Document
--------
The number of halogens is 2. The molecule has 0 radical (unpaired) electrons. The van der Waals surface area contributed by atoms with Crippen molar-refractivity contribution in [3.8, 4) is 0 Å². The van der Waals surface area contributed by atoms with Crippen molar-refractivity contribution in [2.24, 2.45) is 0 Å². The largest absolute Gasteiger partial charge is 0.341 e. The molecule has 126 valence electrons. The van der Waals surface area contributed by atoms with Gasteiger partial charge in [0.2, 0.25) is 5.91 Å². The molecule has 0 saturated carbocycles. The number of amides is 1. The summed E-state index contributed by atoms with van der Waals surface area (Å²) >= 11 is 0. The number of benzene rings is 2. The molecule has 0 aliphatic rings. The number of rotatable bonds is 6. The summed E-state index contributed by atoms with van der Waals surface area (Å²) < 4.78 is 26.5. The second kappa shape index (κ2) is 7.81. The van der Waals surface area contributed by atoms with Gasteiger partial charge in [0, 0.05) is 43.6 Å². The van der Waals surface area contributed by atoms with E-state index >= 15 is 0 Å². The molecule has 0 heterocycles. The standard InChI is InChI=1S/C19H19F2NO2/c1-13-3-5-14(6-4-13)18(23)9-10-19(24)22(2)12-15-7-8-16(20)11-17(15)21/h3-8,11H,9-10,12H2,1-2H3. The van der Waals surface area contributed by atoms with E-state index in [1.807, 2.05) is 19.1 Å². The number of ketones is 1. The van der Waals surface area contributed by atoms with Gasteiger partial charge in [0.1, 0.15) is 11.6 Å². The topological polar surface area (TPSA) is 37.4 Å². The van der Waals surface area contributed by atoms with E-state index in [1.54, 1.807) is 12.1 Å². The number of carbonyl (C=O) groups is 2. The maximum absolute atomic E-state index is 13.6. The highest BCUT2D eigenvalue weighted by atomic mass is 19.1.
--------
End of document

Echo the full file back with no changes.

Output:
The number of halogens is 2. The molecule has 0 radical (unpaired) electrons. The van der Waals surface area contributed by atoms with Crippen molar-refractivity contribution in [3.8, 4) is 0 Å². The van der Waals surface area contributed by atoms with Crippen molar-refractivity contribution in [2.24, 2.45) is 0 Å². The largest absolute Gasteiger partial charge is 0.341 e. The molecule has 126 valence electrons. The van der Waals surface area contributed by atoms with Gasteiger partial charge in [0.2, 0.25) is 5.91 Å². The molecule has 0 saturated carbocycles. The number of amides is 1. The summed E-state index contributed by atoms with van der Waals surface area (Å²) >= 11 is 0. The number of benzene rings is 2. The molecule has 0 aliphatic rings. The number of rotatable bonds is 6. The summed E-state index contributed by atoms with van der Waals surface area (Å²) < 4.78 is 26.5. The second kappa shape index (κ2) is 7.81. The van der Waals surface area contributed by atoms with Gasteiger partial charge in [0, 0.05) is 43.6 Å². The van der Waals surface area contributed by atoms with E-state index >= 15 is 0 Å². The molecule has 0 heterocycles. The standard InChI is InChI=1S/C19H19F2NO2/c1-13-3-5-14(6-4-13)18(23)9-10-19(24)22(2)12-15-7-8-16(20)11-17(15)21/h3-8,11H,9-10,12H2,1-2H3. The van der Waals surface area contributed by atoms with E-state index in [1.807, 2.05) is 19.1 Å². The number of ketones is 1. The van der Waals surface area contributed by atoms with Gasteiger partial charge in [0.1, 0.15) is 11.6 Å². The topological polar surface area (TPSA) is 37.4 Å². The van der Waals surface area contributed by atoms with E-state index in [1.54, 1.807) is 12.1 Å². The number of carbonyl (C=O) groups is 2. The maximum absolute atomic E-state index is 13.6. The highest BCUT2D eigenvalue weighted by atomic mass is 19.1.